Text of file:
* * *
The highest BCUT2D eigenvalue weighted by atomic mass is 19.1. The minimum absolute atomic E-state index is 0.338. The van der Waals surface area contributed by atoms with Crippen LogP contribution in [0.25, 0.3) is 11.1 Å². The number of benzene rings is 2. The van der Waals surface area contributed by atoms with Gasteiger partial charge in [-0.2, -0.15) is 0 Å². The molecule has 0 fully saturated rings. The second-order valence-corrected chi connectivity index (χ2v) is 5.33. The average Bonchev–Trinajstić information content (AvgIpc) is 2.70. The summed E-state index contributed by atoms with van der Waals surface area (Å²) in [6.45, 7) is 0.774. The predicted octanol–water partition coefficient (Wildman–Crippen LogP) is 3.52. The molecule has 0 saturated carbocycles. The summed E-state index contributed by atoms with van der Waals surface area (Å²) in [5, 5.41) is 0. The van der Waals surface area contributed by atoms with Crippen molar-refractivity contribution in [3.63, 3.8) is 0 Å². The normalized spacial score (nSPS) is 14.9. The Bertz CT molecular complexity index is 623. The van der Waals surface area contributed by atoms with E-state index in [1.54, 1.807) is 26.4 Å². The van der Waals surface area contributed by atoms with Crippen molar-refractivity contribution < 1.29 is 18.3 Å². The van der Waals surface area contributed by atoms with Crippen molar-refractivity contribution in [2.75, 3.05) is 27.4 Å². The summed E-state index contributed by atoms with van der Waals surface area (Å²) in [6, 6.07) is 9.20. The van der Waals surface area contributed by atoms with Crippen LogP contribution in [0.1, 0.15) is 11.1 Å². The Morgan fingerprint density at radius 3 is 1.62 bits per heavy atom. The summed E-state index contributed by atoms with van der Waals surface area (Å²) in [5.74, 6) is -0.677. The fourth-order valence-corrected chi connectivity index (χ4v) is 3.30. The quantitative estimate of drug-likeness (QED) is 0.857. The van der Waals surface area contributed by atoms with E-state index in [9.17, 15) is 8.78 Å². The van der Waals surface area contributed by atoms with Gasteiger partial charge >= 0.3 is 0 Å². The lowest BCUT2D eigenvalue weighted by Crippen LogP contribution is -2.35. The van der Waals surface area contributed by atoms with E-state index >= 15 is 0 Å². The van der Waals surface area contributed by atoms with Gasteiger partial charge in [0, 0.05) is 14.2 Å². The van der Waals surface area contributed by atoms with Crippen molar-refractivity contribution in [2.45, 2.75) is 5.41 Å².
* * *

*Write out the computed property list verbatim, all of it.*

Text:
The highest BCUT2D eigenvalue weighted by atomic mass is 19.1. The minimum absolute atomic E-state index is 0.338. The van der Waals surface area contributed by atoms with Crippen LogP contribution in [0.25, 0.3) is 11.1 Å². The number of benzene rings is 2. The van der Waals surface area contributed by atoms with Gasteiger partial charge in [-0.2, -0.15) is 0 Å². The molecule has 0 fully saturated rings. The second-order valence-corrected chi connectivity index (χ2v) is 5.33. The average Bonchev–Trinajstić information content (AvgIpc) is 2.70. The summed E-state index contributed by atoms with van der Waals surface area (Å²) in [6.45, 7) is 0.774. The predicted octanol–water partition coefficient (Wildman–Crippen LogP) is 3.52. The molecule has 0 saturated carbocycles. The summed E-state index contributed by atoms with van der Waals surface area (Å²) in [5, 5.41) is 0. The van der Waals surface area contributed by atoms with Crippen molar-refractivity contribution in [3.63, 3.8) is 0 Å². The normalized spacial score (nSPS) is 14.9. The Bertz CT molecular complexity index is 623. The van der Waals surface area contributed by atoms with E-state index in [1.54, 1.807) is 26.4 Å². The van der Waals surface area contributed by atoms with Crippen molar-refractivity contribution < 1.29 is 18.3 Å². The van der Waals surface area contributed by atoms with Crippen molar-refractivity contribution in [2.75, 3.05) is 27.4 Å². The summed E-state index contributed by atoms with van der Waals surface area (Å²) in [6, 6.07) is 9.20. The van der Waals surface area contributed by atoms with Crippen LogP contribution in [0.1, 0.15) is 11.1 Å². The Morgan fingerprint density at radius 3 is 1.62 bits per heavy atom. The summed E-state index contributed by atoms with van der Waals surface area (Å²) in [5.74, 6) is -0.677. The fourth-order valence-corrected chi connectivity index (χ4v) is 3.30. The quantitative estimate of drug-likeness (QED) is 0.857. The van der Waals surface area contributed by atoms with E-state index in [9.17, 15) is 8.78 Å². The van der Waals surface area contributed by atoms with Gasteiger partial charge >= 0.3 is 0 Å². The lowest BCUT2D eigenvalue weighted by Crippen LogP contribution is -2.35. The van der Waals surface area contributed by atoms with E-state index >= 15 is 0 Å². The van der Waals surface area contributed by atoms with Gasteiger partial charge in [0, 0.05) is 14.2 Å². The van der Waals surface area contributed by atoms with Crippen molar-refractivity contribution in [2.45, 2.75) is 5.41 Å².